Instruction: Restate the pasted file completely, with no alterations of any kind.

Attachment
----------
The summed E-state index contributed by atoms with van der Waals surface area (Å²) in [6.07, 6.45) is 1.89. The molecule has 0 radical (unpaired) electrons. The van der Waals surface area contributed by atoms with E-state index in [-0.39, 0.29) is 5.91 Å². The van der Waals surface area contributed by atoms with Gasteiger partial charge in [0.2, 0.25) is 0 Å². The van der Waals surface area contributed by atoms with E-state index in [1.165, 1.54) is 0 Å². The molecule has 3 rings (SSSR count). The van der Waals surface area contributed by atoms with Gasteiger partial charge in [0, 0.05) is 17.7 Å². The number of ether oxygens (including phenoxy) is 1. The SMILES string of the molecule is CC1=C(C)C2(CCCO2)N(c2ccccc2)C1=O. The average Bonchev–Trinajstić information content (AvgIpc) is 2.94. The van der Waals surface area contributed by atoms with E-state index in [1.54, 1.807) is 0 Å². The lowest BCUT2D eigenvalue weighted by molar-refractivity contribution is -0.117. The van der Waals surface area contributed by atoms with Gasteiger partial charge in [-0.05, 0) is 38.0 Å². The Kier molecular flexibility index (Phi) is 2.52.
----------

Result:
The summed E-state index contributed by atoms with van der Waals surface area (Å²) in [6.07, 6.45) is 1.89. The molecule has 0 radical (unpaired) electrons. The van der Waals surface area contributed by atoms with E-state index in [-0.39, 0.29) is 5.91 Å². The van der Waals surface area contributed by atoms with Gasteiger partial charge in [0.2, 0.25) is 0 Å². The van der Waals surface area contributed by atoms with E-state index in [1.165, 1.54) is 0 Å². The molecule has 3 rings (SSSR count). The van der Waals surface area contributed by atoms with Gasteiger partial charge in [0, 0.05) is 17.7 Å². The number of ether oxygens (including phenoxy) is 1. The SMILES string of the molecule is CC1=C(C)C2(CCCO2)N(c2ccccc2)C1=O. The average Bonchev–Trinajstić information content (AvgIpc) is 2.94. The van der Waals surface area contributed by atoms with E-state index in [1.54, 1.807) is 0 Å². The lowest BCUT2D eigenvalue weighted by molar-refractivity contribution is -0.117. The van der Waals surface area contributed by atoms with Gasteiger partial charge in [-0.05, 0) is 38.0 Å². The Kier molecular flexibility index (Phi) is 2.52.